That moment when you realize your season's over

Jason Miller

Sometimes giving up is hard to do. You lay your careful plans, and there are days when everything seems to be going so well. But then you wake up one day, or maybe you're just about to fall asleep at night, and you realize your plans just haven't worked out. Maybe it was your fault. Maybe the plan was faulty from the beginning, or maybe you didn't make the proper adjustments on the fly. Or maybe it wasn't your fault at all. Maybe you did everything you could possibly do, and events simply conspired against you. That happens, too. That happens all the time.

But however it happened, the best thing you can possibly do is realize that it's happened, and figure out what's next.

This is where the Kansas City Royals now find themselves.

Entering the season, the Tigers seemed like overwhelming favorites in the American League Central. Worse, it seemed highly unlikely that a spot in the Super Elimination Wild Card Round would be captured by a Central club. Win the division, or die. And the Tigers looked really hard to kill.

Still, events sometimes conspire. Before the season, I said if the Tigers did falter, the Indians were probably in the best position to take advantage. With the Royals fighting the White Sox for table scraps and the Twins trying to avoid losing 100 games.

I had no idea how poorly the ChiSox would play, but I did pretty well on the rest of it. Still, it wasn't crazy to think the Royals could swap places with the Indians and, at the very least, make things interesting for the hometown crowds in August. And for a spell earlier this season, things were interesting. On the 1st of May, the Royals grabbed first place. In the middle of May, A few weeks later, they were just a couple of games out. Three-fifths of the starting rotation was humming along, and when the young hitters finally get going ...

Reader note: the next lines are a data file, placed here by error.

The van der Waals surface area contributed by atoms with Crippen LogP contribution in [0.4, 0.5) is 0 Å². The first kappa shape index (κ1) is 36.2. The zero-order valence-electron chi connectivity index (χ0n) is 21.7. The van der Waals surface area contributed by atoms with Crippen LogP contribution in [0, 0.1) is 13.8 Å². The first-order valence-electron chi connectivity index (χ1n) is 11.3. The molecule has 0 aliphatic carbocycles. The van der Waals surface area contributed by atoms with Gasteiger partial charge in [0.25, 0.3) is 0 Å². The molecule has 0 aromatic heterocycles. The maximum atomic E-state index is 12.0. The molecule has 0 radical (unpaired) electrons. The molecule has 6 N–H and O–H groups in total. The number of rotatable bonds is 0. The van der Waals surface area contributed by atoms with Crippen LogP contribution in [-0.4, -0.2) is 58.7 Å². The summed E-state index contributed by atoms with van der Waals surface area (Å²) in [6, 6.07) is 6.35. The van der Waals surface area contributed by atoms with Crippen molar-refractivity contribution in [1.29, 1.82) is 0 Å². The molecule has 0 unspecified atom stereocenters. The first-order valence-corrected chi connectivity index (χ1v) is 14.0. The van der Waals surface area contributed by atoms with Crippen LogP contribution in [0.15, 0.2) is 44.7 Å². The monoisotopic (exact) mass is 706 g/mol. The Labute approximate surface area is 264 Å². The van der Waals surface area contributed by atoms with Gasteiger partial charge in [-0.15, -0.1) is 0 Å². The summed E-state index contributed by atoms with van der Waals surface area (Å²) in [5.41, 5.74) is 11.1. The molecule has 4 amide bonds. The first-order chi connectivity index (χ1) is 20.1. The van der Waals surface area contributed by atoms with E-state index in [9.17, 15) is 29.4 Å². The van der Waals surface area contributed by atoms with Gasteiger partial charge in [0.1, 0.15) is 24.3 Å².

Now the Royals are dead. Forget about the Tigers for a moment. The Royals need to beat the Indians, just to have a shot at the Tigers. And the Royals just got swept by the Indians. They're now eight games behind the Tigers, and six-and-a-half behind the Indians. Catching one of those teams would be exceptionally difficult. Catching both is a 25-to-1 shot. At best.

And smart teams don't bet on 25-to-1 shots. Smart teams figure out what's next.

What does that mean? Well, the first thing it means is trading Ervin Santana, who's working on the last year of his contract and working quite well. When people mention attractive starting pitchers, Santana's name never seems to come up, and I can only assume that's because the Royals given no indication they're ready to figure out what's next.

It should also mean trading James Shields, because the Royals probably won't challenge the Tigers next year, either. And Shields can walk after next year. But even the thought of trading their best pitcher now is probably more than management can stand. So let's move along ...

It should mean releasing Jeff Francoeur, because ... what's that? Oh. Okay. Never mind.

Unfortunately, there's really not a great more the Royals can do. With the exception of Shields and Santana, their attractive commodities are either playing poorly or playing for very little money. And they're almost certainly not trading Shields.

Which means the Royals can prove their emotional maturity without actually doing much. All they have to do is trade Santana for a good-hitting prospect, stop wasting at-bats on guys Miguel Tejada and Elliott Johnson, and play whatever kids are around to play.

If not now, then before the end of this month. Because if the Royals are eight games out of first place on the 1st of August and Ervin Santana's still on the roster, you know they're lying to themselves.

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